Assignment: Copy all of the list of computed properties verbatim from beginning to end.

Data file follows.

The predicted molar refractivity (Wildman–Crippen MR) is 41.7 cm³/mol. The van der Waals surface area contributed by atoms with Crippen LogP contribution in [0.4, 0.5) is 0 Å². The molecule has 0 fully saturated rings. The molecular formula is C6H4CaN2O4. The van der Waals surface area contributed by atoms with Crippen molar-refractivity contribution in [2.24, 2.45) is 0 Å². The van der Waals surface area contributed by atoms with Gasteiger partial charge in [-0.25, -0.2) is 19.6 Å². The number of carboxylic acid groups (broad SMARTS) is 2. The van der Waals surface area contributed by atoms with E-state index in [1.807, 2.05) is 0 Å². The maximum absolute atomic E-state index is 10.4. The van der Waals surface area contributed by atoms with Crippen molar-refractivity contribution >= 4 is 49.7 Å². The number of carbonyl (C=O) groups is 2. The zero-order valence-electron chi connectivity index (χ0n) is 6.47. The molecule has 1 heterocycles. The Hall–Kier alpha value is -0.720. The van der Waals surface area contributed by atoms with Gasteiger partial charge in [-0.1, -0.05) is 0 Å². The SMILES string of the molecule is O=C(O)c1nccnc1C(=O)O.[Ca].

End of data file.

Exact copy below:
The predicted molar refractivity (Wildman–Crippen MR) is 41.7 cm³/mol. The van der Waals surface area contributed by atoms with Crippen LogP contribution in [0.4, 0.5) is 0 Å². The molecule has 0 fully saturated rings. The molecular formula is C6H4CaN2O4. The van der Waals surface area contributed by atoms with Crippen molar-refractivity contribution in [2.24, 2.45) is 0 Å². The van der Waals surface area contributed by atoms with Gasteiger partial charge in [-0.25, -0.2) is 19.6 Å². The number of carboxylic acid groups (broad SMARTS) is 2. The van der Waals surface area contributed by atoms with E-state index in [1.807, 2.05) is 0 Å². The maximum absolute atomic E-state index is 10.4. The van der Waals surface area contributed by atoms with Crippen molar-refractivity contribution >= 4 is 49.7 Å². The number of carbonyl (C=O) groups is 2. The zero-order valence-electron chi connectivity index (χ0n) is 6.47. The molecule has 1 heterocycles. The Hall–Kier alpha value is -0.720. The van der Waals surface area contributed by atoms with Gasteiger partial charge in [-0.1, -0.05) is 0 Å². The SMILES string of the molecule is O=C(O)c1nccnc1C(=O)O.[Ca].